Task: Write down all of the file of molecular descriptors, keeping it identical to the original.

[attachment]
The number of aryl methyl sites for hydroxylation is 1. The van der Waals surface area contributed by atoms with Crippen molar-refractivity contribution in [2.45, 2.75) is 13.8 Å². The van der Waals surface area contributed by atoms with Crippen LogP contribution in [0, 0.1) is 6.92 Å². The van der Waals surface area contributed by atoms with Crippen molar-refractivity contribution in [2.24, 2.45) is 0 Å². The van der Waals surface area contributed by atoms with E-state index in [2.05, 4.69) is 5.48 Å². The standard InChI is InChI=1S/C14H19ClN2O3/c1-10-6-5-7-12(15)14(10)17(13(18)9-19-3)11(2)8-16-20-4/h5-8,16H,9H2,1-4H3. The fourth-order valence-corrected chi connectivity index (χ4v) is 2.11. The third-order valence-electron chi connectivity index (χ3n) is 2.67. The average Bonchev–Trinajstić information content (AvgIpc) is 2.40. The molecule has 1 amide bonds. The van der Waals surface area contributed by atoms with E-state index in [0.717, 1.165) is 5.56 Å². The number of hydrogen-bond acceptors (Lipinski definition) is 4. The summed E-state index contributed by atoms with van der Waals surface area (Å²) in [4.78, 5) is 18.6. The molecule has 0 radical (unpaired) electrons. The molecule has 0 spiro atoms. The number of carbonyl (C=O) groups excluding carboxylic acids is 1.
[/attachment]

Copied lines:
The number of aryl methyl sites for hydroxylation is 1. The van der Waals surface area contributed by atoms with Crippen molar-refractivity contribution in [2.45, 2.75) is 13.8 Å². The van der Waals surface area contributed by atoms with Crippen LogP contribution in [0, 0.1) is 6.92 Å². The van der Waals surface area contributed by atoms with Crippen molar-refractivity contribution in [2.24, 2.45) is 0 Å². The van der Waals surface area contributed by atoms with E-state index in [2.05, 4.69) is 5.48 Å². The standard InChI is InChI=1S/C14H19ClN2O3/c1-10-6-5-7-12(15)14(10)17(13(18)9-19-3)11(2)8-16-20-4/h5-8,16H,9H2,1-4H3. The fourth-order valence-corrected chi connectivity index (χ4v) is 2.11. The third-order valence-electron chi connectivity index (χ3n) is 2.67. The average Bonchev–Trinajstić information content (AvgIpc) is 2.40. The molecule has 1 amide bonds. The van der Waals surface area contributed by atoms with E-state index in [0.717, 1.165) is 5.56 Å². The number of hydrogen-bond acceptors (Lipinski definition) is 4. The summed E-state index contributed by atoms with van der Waals surface area (Å²) in [4.78, 5) is 18.6. The molecule has 0 radical (unpaired) electrons. The molecule has 0 spiro atoms. The number of carbonyl (C=O) groups excluding carboxylic acids is 1.